They say that all the good ideas are taken -- and that everything is a mere copy of something released before it. In that case, all anyone can do is try to put a different enough spin on something to make it feel different enough. Inversion, the new shooter from Namco Bandai and Sabre Interactive is the perfect example of this; it unapologetically copies the third person shooters that came before it, and tries to add a twist of its own -- a vertical one. It doesn't do much to add to the experience though and Inversion lands not with a thud, but a resounding meh.
Inversion is not a terrible experience; it's just not a great one either. It takes a ton of ideas from games you've already played and recycles them, without doing much of anything to make it feel unique. Big, dumb and dull, it may be worth the bargain bin price it's destined for, but as a full price retail game, it's far from worth it.
"...you're able to defy gravity to easily defeat your enemies."
You play as Davis Russel, a cop who's daughter was kidnapped following the invasion of some intergalactic baddies known as the Lutadore (no, they don't wear Mexican wrestling masks) who have the ability to control gravity. After some investigating, you find a gravlink, a strange contraption that seems to be the secret to the Lutadroe's powers. And thus you learn the twist to Inversion -- you're able to defy gravity to easily defeat your enemies.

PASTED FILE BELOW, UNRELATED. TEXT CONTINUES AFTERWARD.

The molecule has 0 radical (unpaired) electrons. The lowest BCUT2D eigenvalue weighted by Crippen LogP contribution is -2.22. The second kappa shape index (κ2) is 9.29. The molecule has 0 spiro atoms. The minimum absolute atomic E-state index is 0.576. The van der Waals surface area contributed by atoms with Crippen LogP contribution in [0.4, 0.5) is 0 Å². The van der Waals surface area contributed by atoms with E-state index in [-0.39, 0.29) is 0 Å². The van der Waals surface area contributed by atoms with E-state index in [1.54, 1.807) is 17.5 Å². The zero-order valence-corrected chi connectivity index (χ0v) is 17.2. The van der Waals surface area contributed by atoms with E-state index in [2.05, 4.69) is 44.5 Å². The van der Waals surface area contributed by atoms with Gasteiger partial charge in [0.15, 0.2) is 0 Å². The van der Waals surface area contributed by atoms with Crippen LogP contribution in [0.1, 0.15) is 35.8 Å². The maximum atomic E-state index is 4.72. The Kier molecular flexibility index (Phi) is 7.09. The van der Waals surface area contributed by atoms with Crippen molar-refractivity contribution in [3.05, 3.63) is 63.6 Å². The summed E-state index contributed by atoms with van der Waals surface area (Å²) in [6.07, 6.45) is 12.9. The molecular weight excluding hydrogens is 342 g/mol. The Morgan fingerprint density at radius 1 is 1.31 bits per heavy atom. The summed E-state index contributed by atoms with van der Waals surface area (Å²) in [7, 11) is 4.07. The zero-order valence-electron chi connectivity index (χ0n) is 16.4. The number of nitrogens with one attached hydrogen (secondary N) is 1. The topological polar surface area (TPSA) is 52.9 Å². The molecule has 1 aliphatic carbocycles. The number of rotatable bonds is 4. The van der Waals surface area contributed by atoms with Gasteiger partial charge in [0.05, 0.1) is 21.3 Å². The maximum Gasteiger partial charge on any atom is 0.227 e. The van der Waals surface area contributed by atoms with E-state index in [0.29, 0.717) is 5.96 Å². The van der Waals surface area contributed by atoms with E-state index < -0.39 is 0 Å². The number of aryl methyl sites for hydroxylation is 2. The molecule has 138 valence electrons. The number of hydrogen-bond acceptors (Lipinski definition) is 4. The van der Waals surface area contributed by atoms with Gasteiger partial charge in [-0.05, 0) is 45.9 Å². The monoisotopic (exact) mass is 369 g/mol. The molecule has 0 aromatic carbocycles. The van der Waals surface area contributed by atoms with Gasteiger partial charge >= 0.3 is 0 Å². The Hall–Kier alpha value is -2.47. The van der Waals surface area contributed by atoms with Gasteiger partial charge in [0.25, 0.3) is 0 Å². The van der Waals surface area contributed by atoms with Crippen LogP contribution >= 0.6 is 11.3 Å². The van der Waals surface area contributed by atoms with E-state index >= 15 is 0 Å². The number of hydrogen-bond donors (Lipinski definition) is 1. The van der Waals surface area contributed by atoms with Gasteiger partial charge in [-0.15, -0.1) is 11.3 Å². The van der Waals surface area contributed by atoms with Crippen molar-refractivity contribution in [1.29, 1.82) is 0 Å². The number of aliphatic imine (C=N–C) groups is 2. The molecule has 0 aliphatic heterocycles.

At least, that's the idea. In practice, the gravity defying mechanic does little to make Inversion a more enjoyable game, it in fact does the opposite. It's nothing new really, plenty of shooters and action games from Mass Effect to Psi-Ops have allowed you to the same power, but have done it with better results. Take floating specific objects in the environment for instance -- it's unnecessarily difficult to pick an object, successfully float it and then use it to your advantage. When using the ability, you're constantly leaving yourself open to enemy fire, making it more of a burden than a tool. In fact, I ended up playing the game as a straightforward shooter whenever possible.
Sadly though, it's not like mastering the Gravlink is all that important throughout the game, as even the smallest amount of skill leads to big things. Later on in the game for example, you're given the ability to levitate heavy objects like cars and then lob them at your enemies. It really doesn't matter if you're throwing them anywhere near your target as it will connect in a spew of blood as long as it's in the general vicinity of where you want it to be.
"...you're not at all given the freedom to use your abilities..."
The major problem with the majority of these features is that it all feels incredibly structured, and you're not at all given the freedom to use your abilities in a way that suits your style of play. Objects you'll need to interact with often glow in the environment, and in any given moment, the only item you'll be able to throw is the one you'll need. Inversion doesn't just hold your hand throughout the experience, it grabs it and drags you along for the ride.
Inversion doesn't only copy other games, it also repeats the majority of its own mechanics very frequently. Sections often play out the way -- enter a room, use your powers the game wants you to, kill some guys and repeat. Even the game's bosses are recycled, as you'll have to face off with a number of them -- or at least a form of them multiple times. It really goes a long way in making the game feel that much more repetitive.
Inversion is not a terrible game, it's just not a good one -- at all. It's an adequate shooting experience that does little more than connect the dots already formed by shooters far better than this. You may not regret purchasing Inversion, but you won't be thrilled with it either -- especially considering that the developers are asking full price.
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